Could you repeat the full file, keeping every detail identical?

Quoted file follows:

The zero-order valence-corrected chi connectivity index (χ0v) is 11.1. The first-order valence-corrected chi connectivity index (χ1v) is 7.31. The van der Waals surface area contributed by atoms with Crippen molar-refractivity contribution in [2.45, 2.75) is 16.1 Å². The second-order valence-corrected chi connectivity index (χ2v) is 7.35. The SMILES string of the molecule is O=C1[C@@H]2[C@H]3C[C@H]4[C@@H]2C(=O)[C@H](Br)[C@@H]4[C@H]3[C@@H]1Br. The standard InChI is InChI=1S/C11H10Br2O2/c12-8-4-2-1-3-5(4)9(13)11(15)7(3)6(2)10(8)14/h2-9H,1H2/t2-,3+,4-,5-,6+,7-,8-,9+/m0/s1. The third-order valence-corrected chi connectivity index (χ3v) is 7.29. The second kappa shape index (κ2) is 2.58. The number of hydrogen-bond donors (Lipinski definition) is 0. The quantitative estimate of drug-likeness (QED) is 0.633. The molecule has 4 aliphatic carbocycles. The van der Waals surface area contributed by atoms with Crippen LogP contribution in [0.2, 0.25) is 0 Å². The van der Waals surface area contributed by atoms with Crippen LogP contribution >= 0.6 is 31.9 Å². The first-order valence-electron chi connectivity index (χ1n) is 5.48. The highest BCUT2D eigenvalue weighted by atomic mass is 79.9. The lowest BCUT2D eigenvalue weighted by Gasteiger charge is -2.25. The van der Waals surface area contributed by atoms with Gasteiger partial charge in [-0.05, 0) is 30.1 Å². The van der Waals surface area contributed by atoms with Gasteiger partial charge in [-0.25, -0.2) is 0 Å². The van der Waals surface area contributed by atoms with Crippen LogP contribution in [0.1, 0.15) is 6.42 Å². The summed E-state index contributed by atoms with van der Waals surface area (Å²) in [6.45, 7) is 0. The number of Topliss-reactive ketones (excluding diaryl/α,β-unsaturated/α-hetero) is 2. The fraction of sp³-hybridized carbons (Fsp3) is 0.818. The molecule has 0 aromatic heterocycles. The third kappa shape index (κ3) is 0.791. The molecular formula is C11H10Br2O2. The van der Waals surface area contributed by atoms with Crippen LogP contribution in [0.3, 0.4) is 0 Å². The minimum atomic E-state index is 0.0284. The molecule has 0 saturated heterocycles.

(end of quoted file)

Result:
The zero-order valence-corrected chi connectivity index (χ0v) is 11.1. The first-order valence-corrected chi connectivity index (χ1v) is 7.31. The van der Waals surface area contributed by atoms with Crippen molar-refractivity contribution in [2.45, 2.75) is 16.1 Å². The second-order valence-corrected chi connectivity index (χ2v) is 7.35. The SMILES string of the molecule is O=C1[C@@H]2[C@H]3C[C@H]4[C@@H]2C(=O)[C@H](Br)[C@@H]4[C@H]3[C@@H]1Br. The standard InChI is InChI=1S/C11H10Br2O2/c12-8-4-2-1-3-5(4)9(13)11(15)7(3)6(2)10(8)14/h2-9H,1H2/t2-,3+,4-,5-,6+,7-,8-,9+/m0/s1. The third-order valence-corrected chi connectivity index (χ3v) is 7.29. The second kappa shape index (κ2) is 2.58. The number of hydrogen-bond donors (Lipinski definition) is 0. The quantitative estimate of drug-likeness (QED) is 0.633. The molecule has 4 aliphatic carbocycles. The van der Waals surface area contributed by atoms with Crippen LogP contribution in [0.2, 0.25) is 0 Å². The van der Waals surface area contributed by atoms with Crippen LogP contribution >= 0.6 is 31.9 Å². The first-order valence-electron chi connectivity index (χ1n) is 5.48. The highest BCUT2D eigenvalue weighted by atomic mass is 79.9. The lowest BCUT2D eigenvalue weighted by Gasteiger charge is -2.25. The van der Waals surface area contributed by atoms with Gasteiger partial charge in [-0.05, 0) is 30.1 Å². The van der Waals surface area contributed by atoms with Gasteiger partial charge in [-0.25, -0.2) is 0 Å². The van der Waals surface area contributed by atoms with Crippen LogP contribution in [0.1, 0.15) is 6.42 Å². The summed E-state index contributed by atoms with van der Waals surface area (Å²) in [6.45, 7) is 0. The number of Topliss-reactive ketones (excluding diaryl/α,β-unsaturated/α-hetero) is 2. The fraction of sp³-hybridized carbons (Fsp3) is 0.818. The molecule has 0 aromatic heterocycles. The third kappa shape index (κ3) is 0.791. The molecular formula is C11H10Br2O2. The van der Waals surface area contributed by atoms with Crippen LogP contribution in [0.3, 0.4) is 0 Å². The minimum atomic E-state index is 0.0284. The molecule has 0 saturated heterocycles.